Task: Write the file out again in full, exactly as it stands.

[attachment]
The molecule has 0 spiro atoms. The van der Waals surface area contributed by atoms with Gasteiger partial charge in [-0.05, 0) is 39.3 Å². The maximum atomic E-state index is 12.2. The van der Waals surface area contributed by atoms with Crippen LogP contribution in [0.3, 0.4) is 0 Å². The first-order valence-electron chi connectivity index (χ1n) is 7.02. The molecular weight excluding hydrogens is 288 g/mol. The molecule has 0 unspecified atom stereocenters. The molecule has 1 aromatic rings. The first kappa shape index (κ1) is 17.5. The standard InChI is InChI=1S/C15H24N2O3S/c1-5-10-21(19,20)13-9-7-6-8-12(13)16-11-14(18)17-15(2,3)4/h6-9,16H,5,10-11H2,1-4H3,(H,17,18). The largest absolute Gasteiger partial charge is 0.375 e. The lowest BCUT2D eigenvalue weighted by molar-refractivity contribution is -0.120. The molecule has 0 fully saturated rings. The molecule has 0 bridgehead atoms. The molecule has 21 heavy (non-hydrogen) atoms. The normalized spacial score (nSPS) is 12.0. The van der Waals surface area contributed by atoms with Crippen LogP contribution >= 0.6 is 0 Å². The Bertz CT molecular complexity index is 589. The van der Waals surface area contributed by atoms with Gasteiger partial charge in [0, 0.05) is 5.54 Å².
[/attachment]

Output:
The molecule has 0 spiro atoms. The van der Waals surface area contributed by atoms with Gasteiger partial charge in [-0.05, 0) is 39.3 Å². The maximum atomic E-state index is 12.2. The van der Waals surface area contributed by atoms with Crippen LogP contribution in [0.3, 0.4) is 0 Å². The first-order valence-electron chi connectivity index (χ1n) is 7.02. The molecular weight excluding hydrogens is 288 g/mol. The molecule has 0 unspecified atom stereocenters. The molecule has 1 aromatic rings. The first kappa shape index (κ1) is 17.5. The standard InChI is InChI=1S/C15H24N2O3S/c1-5-10-21(19,20)13-9-7-6-8-12(13)16-11-14(18)17-15(2,3)4/h6-9,16H,5,10-11H2,1-4H3,(H,17,18). The largest absolute Gasteiger partial charge is 0.375 e. The lowest BCUT2D eigenvalue weighted by molar-refractivity contribution is -0.120. The molecule has 0 fully saturated rings. The molecule has 0 bridgehead atoms. The molecule has 21 heavy (non-hydrogen) atoms. The normalized spacial score (nSPS) is 12.0. The van der Waals surface area contributed by atoms with Crippen LogP contribution >= 0.6 is 0 Å². The Bertz CT molecular complexity index is 589. The van der Waals surface area contributed by atoms with Gasteiger partial charge in [0, 0.05) is 5.54 Å².